Nephritis

Nephritis is inflammation of the kidney. The most common form, glomerulonephritis, affects children and teenagers far more often than adults. It is inflammation of the glomeruli, small round filters located in the kidney. Pyelonephritis affects adults more than children, and is recognized as inflammation ofthe kidney and upper urinary tract. A third type of nephritis is hereditarynephritis, a rare inherited condition.

Acute glomerulonephritis usually develops a few weeks after a strep infectionof the throat or skin. Symptoms of glomerulonephritis include fatigue, highblood pressure, and swelling (especially in the hands, feet, ankles and face). Ninety percent of children with glomerulonephritis recover without complications. With proper medical treatment, symptoms usually subside within a few weeks, or at the most, a few months. Treatment normally includes drugs such ascortisone or cytotoxic drugs (drugs that destroy certain cells or antigens).Diuretics may be prescribed to increase urination. In patients with high blood pressure, drugs may be prescribed to lower blood pressure. Iron and vitamin supplements may be recommended if the patient becomes anemic.

Streptococcal infections that may lead to glomerulonephritis can be preventedby avoiding exposure to strep infection and obtaining prompt medical treatment for scarlet fever or other infection.

Pyelonephritis usually occurs suddenly, and the acute form of this disease ismore common in adult women. It is commonly caused when bacteria are carriedinto the urinary tract by the backward flow of urine from the bladder. Symptoms include fever and chills, fatigue, burning or frequent urination, cloudy or bloody urine, and aching pain on one of both sides of the lower back or abdomen. It can be treated successfully if diagnosed early. Follow-up urinalysisstudies will determine if the patient remains bacteria-free. If the infection is not cured or continues to recur, it can lead to serious complications such as bacteremia (bacterial invasion of the bloodstream), hypertension, chronic pyelonephritis and even permanent kidney damage. Patients who are severelyill with acute pyelonephritis may need to be hospitalized. Antibiotics willbe prescribed, with the length of treatment based on the severity of the infection. In the case of chronic pyelonephritis, a six-month course of antibiotics may be necessary to rid the body of infection. Surgery is sometimes necessary. Pyelonephritis can best be avoided if those with a history of urinary tract infections drink plenty of fluids, urinate frequently, and practice goodhygiene following urination.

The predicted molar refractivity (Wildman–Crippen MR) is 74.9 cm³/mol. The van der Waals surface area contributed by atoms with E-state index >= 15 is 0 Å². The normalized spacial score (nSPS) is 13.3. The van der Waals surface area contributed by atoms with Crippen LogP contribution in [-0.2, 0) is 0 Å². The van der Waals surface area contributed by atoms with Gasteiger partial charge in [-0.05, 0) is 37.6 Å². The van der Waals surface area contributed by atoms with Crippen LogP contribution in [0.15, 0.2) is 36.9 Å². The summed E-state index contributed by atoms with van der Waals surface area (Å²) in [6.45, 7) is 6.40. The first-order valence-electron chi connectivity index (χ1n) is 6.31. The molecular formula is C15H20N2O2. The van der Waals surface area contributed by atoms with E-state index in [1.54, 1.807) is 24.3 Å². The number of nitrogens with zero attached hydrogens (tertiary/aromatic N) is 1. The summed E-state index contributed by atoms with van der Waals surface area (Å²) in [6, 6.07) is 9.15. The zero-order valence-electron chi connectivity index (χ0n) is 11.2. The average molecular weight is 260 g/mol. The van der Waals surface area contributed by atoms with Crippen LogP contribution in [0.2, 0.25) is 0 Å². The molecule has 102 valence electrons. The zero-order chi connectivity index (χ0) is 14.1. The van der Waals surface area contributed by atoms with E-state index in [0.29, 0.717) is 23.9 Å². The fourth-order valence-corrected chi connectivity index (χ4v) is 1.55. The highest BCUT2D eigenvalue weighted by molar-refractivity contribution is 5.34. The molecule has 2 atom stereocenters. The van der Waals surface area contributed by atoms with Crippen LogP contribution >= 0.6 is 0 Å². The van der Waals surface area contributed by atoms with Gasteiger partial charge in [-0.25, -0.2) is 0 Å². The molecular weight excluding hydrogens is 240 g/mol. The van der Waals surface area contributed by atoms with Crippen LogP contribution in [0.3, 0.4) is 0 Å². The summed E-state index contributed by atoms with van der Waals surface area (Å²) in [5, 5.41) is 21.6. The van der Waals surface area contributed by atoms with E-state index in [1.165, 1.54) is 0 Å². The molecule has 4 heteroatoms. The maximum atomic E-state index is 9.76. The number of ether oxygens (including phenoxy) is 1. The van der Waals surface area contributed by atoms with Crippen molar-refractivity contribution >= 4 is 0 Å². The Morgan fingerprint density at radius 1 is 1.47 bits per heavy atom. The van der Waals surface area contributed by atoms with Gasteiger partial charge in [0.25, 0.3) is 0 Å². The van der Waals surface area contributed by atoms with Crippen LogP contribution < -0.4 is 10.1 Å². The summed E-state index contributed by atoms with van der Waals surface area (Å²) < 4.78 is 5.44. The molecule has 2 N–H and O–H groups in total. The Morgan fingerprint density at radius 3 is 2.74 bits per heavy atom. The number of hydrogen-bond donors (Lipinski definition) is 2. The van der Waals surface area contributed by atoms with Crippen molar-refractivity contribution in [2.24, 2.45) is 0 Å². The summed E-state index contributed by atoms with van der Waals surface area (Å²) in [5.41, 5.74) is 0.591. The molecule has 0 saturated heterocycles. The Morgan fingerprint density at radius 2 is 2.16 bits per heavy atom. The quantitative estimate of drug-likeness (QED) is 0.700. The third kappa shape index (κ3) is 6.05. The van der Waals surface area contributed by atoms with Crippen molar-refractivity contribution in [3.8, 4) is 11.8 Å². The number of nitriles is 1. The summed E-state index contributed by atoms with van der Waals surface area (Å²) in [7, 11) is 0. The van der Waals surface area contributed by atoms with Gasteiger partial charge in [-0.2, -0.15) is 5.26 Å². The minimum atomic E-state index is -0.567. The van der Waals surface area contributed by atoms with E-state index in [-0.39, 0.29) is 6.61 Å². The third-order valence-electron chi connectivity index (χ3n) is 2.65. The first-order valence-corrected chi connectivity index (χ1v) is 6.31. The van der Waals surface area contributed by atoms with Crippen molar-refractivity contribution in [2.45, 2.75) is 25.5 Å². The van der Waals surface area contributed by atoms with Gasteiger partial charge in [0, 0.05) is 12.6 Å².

Hereditary nephritis is present at birth. The rare disease appears in many different forms and can be responsible for up to 5% of end-stage renal diseasein men. Although it cannot be prevented, early detection and treatment can prevent complications such as eye problems, deafness or kidney failure. Treatment of hereditary nephritis depends of the variety of the disease and its severity at the time of treatment.

For any type of nephritis, alternative treatment should be used as a complement to medical care and under the supervision of a licensed practitioner. Someherbs thought to relieve symptoms of nephritis include cleavers (Galium spp.) and wild hydrangea.

Diagnosis of nephritis is based on:

  • The patient's symptoms and medicalhistory
  • Physical examination
  • Laboratory tests
  • Kidney function tests
  • Imaging studies such as ultrasound or x rays to determine blockage and inflammation.

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